Why are Cypriot banks so big? Because the country is a tax haven where corporations and wealthy foreigners stash their money. Officially, 37 percent of the deposits in Cypriot banks come from nonresidents; the true number, once you take into account wealthy expatriates and people who are only nominally resident in Cyprus, is surely much higher. Basically, Cyprus is a place where people, especially but not only Russians, hide their wealth from both the taxmen and the regulators. Whatever gloss you put on it, it’s basically about money-laundering.
The proposed tax on the Cyprus bank accounts was interesting. (I don’t know enough about it to really have a reasoned position one way or another.) On one hand, if you dump a huge amount of money in an account to avoid taxes … you accept some risks. On the other hand, how much would it suck to think you have $10,000 in the bank and then have $9,000 the next day. Of course, that’s still a lot better than learning that the bank had collapsed and taken all $10,000 with it.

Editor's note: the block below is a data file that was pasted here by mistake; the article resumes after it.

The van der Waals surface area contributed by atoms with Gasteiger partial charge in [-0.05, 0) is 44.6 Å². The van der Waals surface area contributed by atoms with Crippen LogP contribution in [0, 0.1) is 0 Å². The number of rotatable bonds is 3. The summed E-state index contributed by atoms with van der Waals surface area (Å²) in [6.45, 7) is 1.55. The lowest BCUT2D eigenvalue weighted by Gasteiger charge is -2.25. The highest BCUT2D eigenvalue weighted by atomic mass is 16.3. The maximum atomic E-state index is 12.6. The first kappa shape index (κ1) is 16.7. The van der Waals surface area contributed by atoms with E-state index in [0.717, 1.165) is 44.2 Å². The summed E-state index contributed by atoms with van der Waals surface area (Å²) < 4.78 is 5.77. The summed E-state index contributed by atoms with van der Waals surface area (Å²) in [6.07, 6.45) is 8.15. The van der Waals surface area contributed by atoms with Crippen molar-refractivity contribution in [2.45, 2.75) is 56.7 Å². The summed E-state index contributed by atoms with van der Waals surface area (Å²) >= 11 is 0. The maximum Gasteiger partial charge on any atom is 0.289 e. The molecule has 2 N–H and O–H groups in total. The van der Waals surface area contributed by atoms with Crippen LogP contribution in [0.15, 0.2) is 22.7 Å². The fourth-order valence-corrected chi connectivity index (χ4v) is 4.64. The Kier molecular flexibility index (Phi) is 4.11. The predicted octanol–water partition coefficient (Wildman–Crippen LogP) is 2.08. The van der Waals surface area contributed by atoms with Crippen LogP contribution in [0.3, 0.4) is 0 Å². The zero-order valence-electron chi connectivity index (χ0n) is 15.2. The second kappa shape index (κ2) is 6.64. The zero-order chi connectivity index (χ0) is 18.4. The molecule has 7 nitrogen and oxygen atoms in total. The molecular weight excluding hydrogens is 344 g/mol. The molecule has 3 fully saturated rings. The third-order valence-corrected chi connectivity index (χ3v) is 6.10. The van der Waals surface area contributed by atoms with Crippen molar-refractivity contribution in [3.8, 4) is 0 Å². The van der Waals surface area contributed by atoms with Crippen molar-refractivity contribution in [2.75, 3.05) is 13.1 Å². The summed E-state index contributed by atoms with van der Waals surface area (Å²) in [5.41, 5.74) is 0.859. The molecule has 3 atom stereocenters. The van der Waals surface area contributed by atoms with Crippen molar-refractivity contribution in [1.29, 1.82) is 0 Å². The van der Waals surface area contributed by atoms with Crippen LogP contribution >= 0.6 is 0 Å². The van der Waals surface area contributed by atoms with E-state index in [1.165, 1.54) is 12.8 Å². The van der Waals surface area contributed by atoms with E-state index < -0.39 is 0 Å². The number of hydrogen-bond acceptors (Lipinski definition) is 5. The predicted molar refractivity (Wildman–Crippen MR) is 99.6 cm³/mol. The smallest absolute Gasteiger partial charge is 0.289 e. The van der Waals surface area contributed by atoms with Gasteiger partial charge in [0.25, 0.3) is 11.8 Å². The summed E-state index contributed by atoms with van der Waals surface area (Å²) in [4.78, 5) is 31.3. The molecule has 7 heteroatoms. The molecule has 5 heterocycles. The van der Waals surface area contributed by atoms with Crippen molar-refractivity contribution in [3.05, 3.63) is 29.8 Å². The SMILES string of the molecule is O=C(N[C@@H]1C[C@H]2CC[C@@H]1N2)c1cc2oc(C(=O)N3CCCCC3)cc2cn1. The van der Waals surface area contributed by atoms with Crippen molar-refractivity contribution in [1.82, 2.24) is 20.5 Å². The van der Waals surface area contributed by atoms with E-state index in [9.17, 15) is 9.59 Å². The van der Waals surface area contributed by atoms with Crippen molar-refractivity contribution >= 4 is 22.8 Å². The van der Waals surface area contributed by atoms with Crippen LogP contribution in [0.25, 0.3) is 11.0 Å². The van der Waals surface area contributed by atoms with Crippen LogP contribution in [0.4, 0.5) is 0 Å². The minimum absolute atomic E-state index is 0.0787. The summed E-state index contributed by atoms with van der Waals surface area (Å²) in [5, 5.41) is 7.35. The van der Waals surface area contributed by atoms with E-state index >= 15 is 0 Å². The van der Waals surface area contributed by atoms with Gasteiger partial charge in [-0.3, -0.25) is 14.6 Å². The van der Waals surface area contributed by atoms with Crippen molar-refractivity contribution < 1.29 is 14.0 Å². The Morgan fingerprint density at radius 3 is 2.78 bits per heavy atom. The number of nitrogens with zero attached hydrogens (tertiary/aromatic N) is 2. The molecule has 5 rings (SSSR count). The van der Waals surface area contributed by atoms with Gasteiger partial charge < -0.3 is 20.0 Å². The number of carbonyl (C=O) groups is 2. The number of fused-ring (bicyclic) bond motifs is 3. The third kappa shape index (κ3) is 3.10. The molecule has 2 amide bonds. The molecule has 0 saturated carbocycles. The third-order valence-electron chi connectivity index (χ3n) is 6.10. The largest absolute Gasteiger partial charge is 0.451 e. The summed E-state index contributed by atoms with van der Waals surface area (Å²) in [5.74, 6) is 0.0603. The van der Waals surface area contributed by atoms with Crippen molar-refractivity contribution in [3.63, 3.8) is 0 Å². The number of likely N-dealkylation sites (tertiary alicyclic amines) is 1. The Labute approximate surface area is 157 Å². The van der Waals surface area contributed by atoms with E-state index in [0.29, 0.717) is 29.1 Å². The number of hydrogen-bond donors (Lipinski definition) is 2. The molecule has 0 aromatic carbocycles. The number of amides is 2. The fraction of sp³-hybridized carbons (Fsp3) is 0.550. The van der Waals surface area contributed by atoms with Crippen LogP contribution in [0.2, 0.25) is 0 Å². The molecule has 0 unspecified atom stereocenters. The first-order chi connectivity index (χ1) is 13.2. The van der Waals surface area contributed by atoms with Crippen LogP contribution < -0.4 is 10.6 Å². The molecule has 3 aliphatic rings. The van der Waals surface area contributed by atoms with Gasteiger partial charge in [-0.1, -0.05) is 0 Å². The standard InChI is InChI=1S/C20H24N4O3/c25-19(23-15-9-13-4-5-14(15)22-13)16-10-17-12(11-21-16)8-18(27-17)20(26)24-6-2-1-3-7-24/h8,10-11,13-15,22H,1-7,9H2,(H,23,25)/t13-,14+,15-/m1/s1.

The other curious element of the proposed bank account levy was that it had both the flavor and the appeal of a sin tax. Don’t want to pay a cigarette tax? Stop smoking. Don’t want to lose money as a tough term in a weird sovereign bailout? Stop putting money tax havens.